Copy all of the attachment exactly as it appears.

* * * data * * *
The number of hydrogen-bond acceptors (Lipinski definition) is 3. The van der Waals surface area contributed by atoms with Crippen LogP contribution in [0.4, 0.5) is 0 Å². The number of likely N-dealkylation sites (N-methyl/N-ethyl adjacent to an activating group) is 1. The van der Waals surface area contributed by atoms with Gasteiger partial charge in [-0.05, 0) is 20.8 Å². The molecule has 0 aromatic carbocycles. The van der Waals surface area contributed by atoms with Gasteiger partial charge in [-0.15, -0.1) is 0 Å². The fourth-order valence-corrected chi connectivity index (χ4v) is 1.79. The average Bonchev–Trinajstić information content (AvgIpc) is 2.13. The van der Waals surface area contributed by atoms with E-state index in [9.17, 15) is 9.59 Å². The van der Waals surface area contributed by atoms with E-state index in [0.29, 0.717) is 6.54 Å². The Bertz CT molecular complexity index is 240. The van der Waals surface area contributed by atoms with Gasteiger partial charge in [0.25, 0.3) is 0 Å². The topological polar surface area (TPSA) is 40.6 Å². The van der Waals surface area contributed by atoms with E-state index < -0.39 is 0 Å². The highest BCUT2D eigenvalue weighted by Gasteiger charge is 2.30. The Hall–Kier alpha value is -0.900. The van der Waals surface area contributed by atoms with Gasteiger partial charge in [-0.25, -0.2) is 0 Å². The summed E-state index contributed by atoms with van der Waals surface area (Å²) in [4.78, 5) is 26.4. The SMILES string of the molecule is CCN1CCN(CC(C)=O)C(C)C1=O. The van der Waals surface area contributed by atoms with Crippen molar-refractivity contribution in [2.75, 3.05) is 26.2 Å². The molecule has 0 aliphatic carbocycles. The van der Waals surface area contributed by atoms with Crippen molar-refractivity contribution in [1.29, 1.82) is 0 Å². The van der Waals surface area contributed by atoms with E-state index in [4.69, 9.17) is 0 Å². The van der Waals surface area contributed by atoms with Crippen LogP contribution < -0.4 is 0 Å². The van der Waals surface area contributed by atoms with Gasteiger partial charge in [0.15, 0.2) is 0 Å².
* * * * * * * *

The number of hydrogen-bond acceptors (Lipinski definition) is 3. The van der Waals surface area contributed by atoms with Crippen LogP contribution in [0.4, 0.5) is 0 Å². The number of likely N-dealkylation sites (N-methyl/N-ethyl adjacent to an activating group) is 1. The van der Waals surface area contributed by atoms with Gasteiger partial charge in [-0.05, 0) is 20.8 Å². The molecule has 0 aromatic carbocycles. The van der Waals surface area contributed by atoms with Gasteiger partial charge in [-0.15, -0.1) is 0 Å². The fourth-order valence-corrected chi connectivity index (χ4v) is 1.79. The average Bonchev–Trinajstić information content (AvgIpc) is 2.13. The van der Waals surface area contributed by atoms with E-state index in [9.17, 15) is 9.59 Å². The van der Waals surface area contributed by atoms with E-state index in [0.29, 0.717) is 6.54 Å². The Bertz CT molecular complexity index is 240. The van der Waals surface area contributed by atoms with Gasteiger partial charge in [0.25, 0.3) is 0 Å². The topological polar surface area (TPSA) is 40.6 Å². The van der Waals surface area contributed by atoms with E-state index < -0.39 is 0 Å². The highest BCUT2D eigenvalue weighted by Gasteiger charge is 2.30. The Hall–Kier alpha value is -0.900. The van der Waals surface area contributed by atoms with Gasteiger partial charge in [-0.25, -0.2) is 0 Å². The summed E-state index contributed by atoms with van der Waals surface area (Å²) in [4.78, 5) is 26.4. The SMILES string of the molecule is CCN1CCN(CC(C)=O)C(C)C1=O. The van der Waals surface area contributed by atoms with Crippen molar-refractivity contribution in [2.75, 3.05) is 26.2 Å². The molecule has 0 aliphatic carbocycles. The van der Waals surface area contributed by atoms with Crippen molar-refractivity contribution in [1.29, 1.82) is 0 Å². The van der Waals surface area contributed by atoms with E-state index in [4.69, 9.17) is 0 Å². The van der Waals surface area contributed by atoms with Crippen LogP contribution < -0.4 is 0 Å². The van der Waals surface area contributed by atoms with Gasteiger partial charge in [0.15, 0.2) is 0 Å².